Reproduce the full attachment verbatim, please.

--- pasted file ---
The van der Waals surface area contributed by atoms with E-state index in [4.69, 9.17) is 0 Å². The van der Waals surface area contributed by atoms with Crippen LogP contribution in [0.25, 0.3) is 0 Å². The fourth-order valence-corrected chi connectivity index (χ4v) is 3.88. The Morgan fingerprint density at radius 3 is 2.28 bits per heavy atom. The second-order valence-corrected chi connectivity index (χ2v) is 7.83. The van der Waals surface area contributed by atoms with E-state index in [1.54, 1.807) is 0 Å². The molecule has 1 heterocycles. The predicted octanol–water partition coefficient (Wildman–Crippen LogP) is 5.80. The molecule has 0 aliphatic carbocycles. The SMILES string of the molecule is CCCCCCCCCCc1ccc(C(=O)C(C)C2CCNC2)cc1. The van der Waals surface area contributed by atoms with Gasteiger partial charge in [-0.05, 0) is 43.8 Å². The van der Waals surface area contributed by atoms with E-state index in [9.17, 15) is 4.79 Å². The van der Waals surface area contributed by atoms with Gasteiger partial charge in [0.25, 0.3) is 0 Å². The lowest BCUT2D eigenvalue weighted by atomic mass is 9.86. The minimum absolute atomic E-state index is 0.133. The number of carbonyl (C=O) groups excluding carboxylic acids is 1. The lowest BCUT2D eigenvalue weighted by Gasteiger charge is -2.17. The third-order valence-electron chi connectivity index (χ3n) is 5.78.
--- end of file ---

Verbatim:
The van der Waals surface area contributed by atoms with E-state index in [4.69, 9.17) is 0 Å². The van der Waals surface area contributed by atoms with Crippen LogP contribution in [0.25, 0.3) is 0 Å². The fourth-order valence-corrected chi connectivity index (χ4v) is 3.88. The Morgan fingerprint density at radius 3 is 2.28 bits per heavy atom. The second-order valence-corrected chi connectivity index (χ2v) is 7.83. The van der Waals surface area contributed by atoms with E-state index in [1.54, 1.807) is 0 Å². The molecule has 1 heterocycles. The predicted octanol–water partition coefficient (Wildman–Crippen LogP) is 5.80. The molecule has 0 aliphatic carbocycles. The SMILES string of the molecule is CCCCCCCCCCc1ccc(C(=O)C(C)C2CCNC2)cc1. The van der Waals surface area contributed by atoms with Gasteiger partial charge in [-0.05, 0) is 43.8 Å². The van der Waals surface area contributed by atoms with E-state index in [9.17, 15) is 4.79 Å². The van der Waals surface area contributed by atoms with Gasteiger partial charge in [0.25, 0.3) is 0 Å². The lowest BCUT2D eigenvalue weighted by atomic mass is 9.86. The minimum absolute atomic E-state index is 0.133. The number of carbonyl (C=O) groups excluding carboxylic acids is 1. The lowest BCUT2D eigenvalue weighted by Gasteiger charge is -2.17. The third-order valence-electron chi connectivity index (χ3n) is 5.78.